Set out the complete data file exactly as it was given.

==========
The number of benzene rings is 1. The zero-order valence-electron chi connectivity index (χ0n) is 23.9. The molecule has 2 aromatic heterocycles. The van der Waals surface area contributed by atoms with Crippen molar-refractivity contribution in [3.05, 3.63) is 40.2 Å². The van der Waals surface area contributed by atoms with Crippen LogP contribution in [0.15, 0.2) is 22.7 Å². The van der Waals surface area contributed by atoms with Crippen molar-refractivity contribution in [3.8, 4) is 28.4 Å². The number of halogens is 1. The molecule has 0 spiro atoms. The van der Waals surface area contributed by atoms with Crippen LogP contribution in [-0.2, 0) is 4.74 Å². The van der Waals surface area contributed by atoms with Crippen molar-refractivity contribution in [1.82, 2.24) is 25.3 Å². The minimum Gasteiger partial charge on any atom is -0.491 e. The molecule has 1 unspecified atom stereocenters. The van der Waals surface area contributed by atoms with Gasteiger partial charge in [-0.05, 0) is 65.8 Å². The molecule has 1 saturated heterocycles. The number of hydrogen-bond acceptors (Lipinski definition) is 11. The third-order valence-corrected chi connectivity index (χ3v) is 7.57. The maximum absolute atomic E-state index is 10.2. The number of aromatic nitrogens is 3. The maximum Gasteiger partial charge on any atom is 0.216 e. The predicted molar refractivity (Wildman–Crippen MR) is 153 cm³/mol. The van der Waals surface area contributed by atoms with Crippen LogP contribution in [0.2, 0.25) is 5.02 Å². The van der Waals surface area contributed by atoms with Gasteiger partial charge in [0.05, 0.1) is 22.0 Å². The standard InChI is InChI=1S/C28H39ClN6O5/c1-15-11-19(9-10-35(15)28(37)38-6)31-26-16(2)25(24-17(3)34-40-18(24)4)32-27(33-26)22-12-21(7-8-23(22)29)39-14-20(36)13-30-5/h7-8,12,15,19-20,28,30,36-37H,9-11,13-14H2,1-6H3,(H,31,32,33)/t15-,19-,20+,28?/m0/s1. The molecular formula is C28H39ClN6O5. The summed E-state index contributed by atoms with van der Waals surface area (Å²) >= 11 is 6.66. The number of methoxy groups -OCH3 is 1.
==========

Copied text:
The number of benzene rings is 1. The zero-order valence-electron chi connectivity index (χ0n) is 23.9. The molecule has 2 aromatic heterocycles. The van der Waals surface area contributed by atoms with Crippen molar-refractivity contribution in [3.05, 3.63) is 40.2 Å². The van der Waals surface area contributed by atoms with Crippen LogP contribution in [0.15, 0.2) is 22.7 Å². The van der Waals surface area contributed by atoms with Crippen molar-refractivity contribution in [3.8, 4) is 28.4 Å². The number of halogens is 1. The molecule has 0 spiro atoms. The van der Waals surface area contributed by atoms with Crippen LogP contribution in [-0.2, 0) is 4.74 Å². The van der Waals surface area contributed by atoms with Crippen molar-refractivity contribution in [1.82, 2.24) is 25.3 Å². The minimum Gasteiger partial charge on any atom is -0.491 e. The molecule has 1 unspecified atom stereocenters. The van der Waals surface area contributed by atoms with Gasteiger partial charge in [-0.05, 0) is 65.8 Å². The molecule has 1 saturated heterocycles. The number of hydrogen-bond acceptors (Lipinski definition) is 11. The third-order valence-corrected chi connectivity index (χ3v) is 7.57. The maximum absolute atomic E-state index is 10.2. The number of aromatic nitrogens is 3. The maximum Gasteiger partial charge on any atom is 0.216 e. The predicted molar refractivity (Wildman–Crippen MR) is 153 cm³/mol. The van der Waals surface area contributed by atoms with Crippen LogP contribution in [0.2, 0.25) is 5.02 Å². The van der Waals surface area contributed by atoms with Gasteiger partial charge in [0.05, 0.1) is 22.0 Å². The standard InChI is InChI=1S/C28H39ClN6O5/c1-15-11-19(9-10-35(15)28(37)38-6)31-26-16(2)25(24-17(3)34-40-18(24)4)32-27(33-26)22-12-21(7-8-23(22)29)39-14-20(36)13-30-5/h7-8,12,15,19-20,28,30,36-37H,9-11,13-14H2,1-6H3,(H,31,32,33)/t15-,19-,20+,28?/m0/s1. The molecular formula is C28H39ClN6O5. The summed E-state index contributed by atoms with van der Waals surface area (Å²) >= 11 is 6.66. The number of methoxy groups -OCH3 is 1.